The Ebola virus has killed some 1,300 people in Central Africa over the last 30 years. In most of these cases where it has been possible to trace the source of the outbreak, it has been associated with the consumption of contaminated apes or antelopes. But very little has been known about contagion in natural populations.
In the present study an international research team, including a group from Uppsala University in Sweden, has tracked two outbreaks and followed their spread among a gorilla population in Lossi Reservation in the Republic of Congo. The gorilla populations have been monitored by some of the scientists since 1995. As a result of this, 17 gorilla groups with a total of 238 individuals have grown accustomed to the presence of humans. However, two outbreaks of Ebola virus, one between October 2002 and January 2003 and the other between October 2003 and January 2004, led to the death of 221 of them (93%). To examine whether this high mortality rate also affected the area outside the reservation, the researchers carried out a study of a larger area (2,700km2) and found that 96 percent of the gorillas had disappeared. A total of 5,000 gorillas are estimated to have died from Ebola.
“These figures unfortunately represent merely a portion of the area that the virus has infected, and gorillas are continuing to die in this region,” says Carles Vilà.
Careful monitoring has revealed that the transmission between gorilla groups has probably played a key role in the spread of the disease. This also means that the researchers reject the possibility that the outbreaks were the result of a massive transmission of the virus from a reservoir (e.g. mosquitoes or bats). An important conclusion of the study is therefore that vaccinating the as yet unaffected gorillas may be a key measure to stop the spread of Ebola among gorillas.
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16.01.2017 | Helmholtz Zentrum München - Deutsches Forschungszentrum für Gesundheit und Umwelt
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13.01.2017 | Princeton University
Among the general public, solar thermal energy is currently associated with dark blue, rectangular collectors on building roofs. Technologies are needed for aesthetically high quality architecture which offer the architect more room for manoeuvre when it comes to low- and plus-energy buildings. With the “ArKol” project, researchers at Fraunhofer ISE together with partners are currently developing two façade collectors for solar thermal energy generation, which permit a high degree of design flexibility: a strip collector for opaque façade sections and a solar thermal blind for transparent sections. The current state of the two developments will be presented at the BAU 2017 trade fair.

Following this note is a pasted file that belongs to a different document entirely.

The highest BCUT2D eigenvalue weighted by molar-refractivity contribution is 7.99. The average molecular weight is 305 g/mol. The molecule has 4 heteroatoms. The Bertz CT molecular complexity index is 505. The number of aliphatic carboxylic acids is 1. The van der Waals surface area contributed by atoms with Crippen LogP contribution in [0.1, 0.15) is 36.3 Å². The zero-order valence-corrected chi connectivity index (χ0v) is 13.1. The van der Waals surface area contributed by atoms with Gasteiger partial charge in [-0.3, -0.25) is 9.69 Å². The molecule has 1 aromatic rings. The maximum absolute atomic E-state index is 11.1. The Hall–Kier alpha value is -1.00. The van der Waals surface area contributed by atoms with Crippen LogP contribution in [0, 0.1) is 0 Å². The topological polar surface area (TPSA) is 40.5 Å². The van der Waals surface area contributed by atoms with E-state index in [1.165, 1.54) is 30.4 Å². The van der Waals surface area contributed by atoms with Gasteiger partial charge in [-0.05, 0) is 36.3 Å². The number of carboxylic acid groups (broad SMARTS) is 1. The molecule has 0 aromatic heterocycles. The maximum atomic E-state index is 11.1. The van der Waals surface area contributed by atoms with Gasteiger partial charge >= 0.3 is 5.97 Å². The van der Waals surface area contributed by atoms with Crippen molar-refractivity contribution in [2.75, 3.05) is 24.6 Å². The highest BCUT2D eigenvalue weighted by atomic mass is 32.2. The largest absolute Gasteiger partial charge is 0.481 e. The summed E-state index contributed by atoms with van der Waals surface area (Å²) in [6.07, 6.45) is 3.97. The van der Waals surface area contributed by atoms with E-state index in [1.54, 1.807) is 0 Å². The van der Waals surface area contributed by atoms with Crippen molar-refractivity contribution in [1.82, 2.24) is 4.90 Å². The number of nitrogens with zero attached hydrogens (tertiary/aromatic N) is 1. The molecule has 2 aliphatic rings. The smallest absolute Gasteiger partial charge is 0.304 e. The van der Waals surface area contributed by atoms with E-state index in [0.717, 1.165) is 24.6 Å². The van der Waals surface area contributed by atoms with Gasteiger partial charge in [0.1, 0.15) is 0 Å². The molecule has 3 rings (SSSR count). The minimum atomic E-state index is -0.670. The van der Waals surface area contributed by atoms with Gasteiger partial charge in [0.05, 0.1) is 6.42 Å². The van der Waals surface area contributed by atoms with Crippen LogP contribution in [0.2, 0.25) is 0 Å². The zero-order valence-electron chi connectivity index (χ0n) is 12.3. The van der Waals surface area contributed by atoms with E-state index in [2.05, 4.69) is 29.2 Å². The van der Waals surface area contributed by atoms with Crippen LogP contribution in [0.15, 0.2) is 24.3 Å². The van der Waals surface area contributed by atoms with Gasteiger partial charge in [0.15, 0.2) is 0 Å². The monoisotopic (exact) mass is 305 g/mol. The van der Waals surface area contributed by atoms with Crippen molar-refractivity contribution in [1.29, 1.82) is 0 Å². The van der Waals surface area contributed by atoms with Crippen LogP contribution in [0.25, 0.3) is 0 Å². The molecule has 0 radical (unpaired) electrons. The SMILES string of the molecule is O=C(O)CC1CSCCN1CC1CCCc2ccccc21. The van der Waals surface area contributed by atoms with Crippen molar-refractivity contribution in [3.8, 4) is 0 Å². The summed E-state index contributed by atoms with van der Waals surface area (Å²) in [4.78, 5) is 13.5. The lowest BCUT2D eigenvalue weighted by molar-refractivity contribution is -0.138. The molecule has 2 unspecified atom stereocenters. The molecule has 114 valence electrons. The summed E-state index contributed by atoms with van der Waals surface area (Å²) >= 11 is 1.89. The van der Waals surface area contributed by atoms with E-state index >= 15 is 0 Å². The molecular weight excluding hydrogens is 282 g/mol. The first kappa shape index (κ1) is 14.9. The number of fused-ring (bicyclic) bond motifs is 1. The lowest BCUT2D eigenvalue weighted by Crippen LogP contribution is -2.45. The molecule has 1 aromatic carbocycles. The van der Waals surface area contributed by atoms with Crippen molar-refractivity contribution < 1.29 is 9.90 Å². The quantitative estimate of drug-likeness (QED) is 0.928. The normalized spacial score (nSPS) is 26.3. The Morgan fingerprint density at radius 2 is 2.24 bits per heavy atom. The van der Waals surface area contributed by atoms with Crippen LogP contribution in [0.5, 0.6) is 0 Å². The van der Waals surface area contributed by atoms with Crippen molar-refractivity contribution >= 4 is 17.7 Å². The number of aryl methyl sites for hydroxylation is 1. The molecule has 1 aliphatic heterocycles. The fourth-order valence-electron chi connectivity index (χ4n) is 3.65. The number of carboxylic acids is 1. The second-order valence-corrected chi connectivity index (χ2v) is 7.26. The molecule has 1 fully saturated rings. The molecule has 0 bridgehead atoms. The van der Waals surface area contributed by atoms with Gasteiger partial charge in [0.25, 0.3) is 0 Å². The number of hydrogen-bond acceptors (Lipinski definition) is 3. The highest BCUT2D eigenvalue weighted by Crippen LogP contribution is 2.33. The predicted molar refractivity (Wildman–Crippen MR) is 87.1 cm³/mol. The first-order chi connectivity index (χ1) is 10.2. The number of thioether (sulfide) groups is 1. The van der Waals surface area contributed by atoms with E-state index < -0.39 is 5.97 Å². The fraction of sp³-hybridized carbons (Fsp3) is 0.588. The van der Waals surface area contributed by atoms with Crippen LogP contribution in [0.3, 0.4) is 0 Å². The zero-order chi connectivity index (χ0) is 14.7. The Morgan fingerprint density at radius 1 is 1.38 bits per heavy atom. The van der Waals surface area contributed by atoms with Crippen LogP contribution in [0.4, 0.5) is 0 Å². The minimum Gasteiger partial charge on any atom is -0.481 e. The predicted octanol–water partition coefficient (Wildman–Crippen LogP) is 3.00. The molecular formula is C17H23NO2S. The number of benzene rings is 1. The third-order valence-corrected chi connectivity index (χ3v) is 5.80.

As part of the “ArKol – development of architecturally highly integrated façade collectors with heat pipes” project, Fraunhofer ISE together with its partners...
At TU Wien, an alternative for resource intensive formwork for the construction of concrete domes was developed. It is now used in a test dome for the Austrian Federal Railways Infrastructure (ÖBB Infrastruktur).
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Many pathogens use certain sugar compounds from their host to help conceal themselves against the immune system. Scientists at the University of Bonn have now, in cooperation with researchers at the University of York in the United Kingdom, analyzed the dynamics of a bacterial molecule that is involved in this process. They demonstrate that the protein grabs onto the sugar molecule with a Pac Man-like chewing motion and holds it until it can be used. Their results could help design therapeutics that could make the protein poorer at grabbing and holding and hence compromise the pathogen in the host. The study has now been published in “Biophysical Journal”.
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UMD, NOAA collaboration demonstrates suitability of in-orbit datasets for weather satellite calibration
"Traffic and weather, together on the hour!" blasts your local radio station, while your smartphone knows the weather halfway across the world. A network of...
Fiber-reinforced plastics (FRP) are frequently used in the aeronautic and automobile industry. However, the repair of workpieces made of these composite materials is often less profitable than exchanging the part. In order to increase the lifetime of FRP parts and to make them more eco-efficient, the Laser Zentrum Hannover e.V. (LZH) and the Apodius GmbH want to combine a new measuring device for fiber layer orientation with an innovative laser-based repair process.
Defects in FRP pieces may be production or operation-related. Whether or not repair is cost-effective depends on the geometry of the defective area, the tools...
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16.01.2017 | Power and Electrical Engineering
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16.01.2017 | Power and Electrical Engineering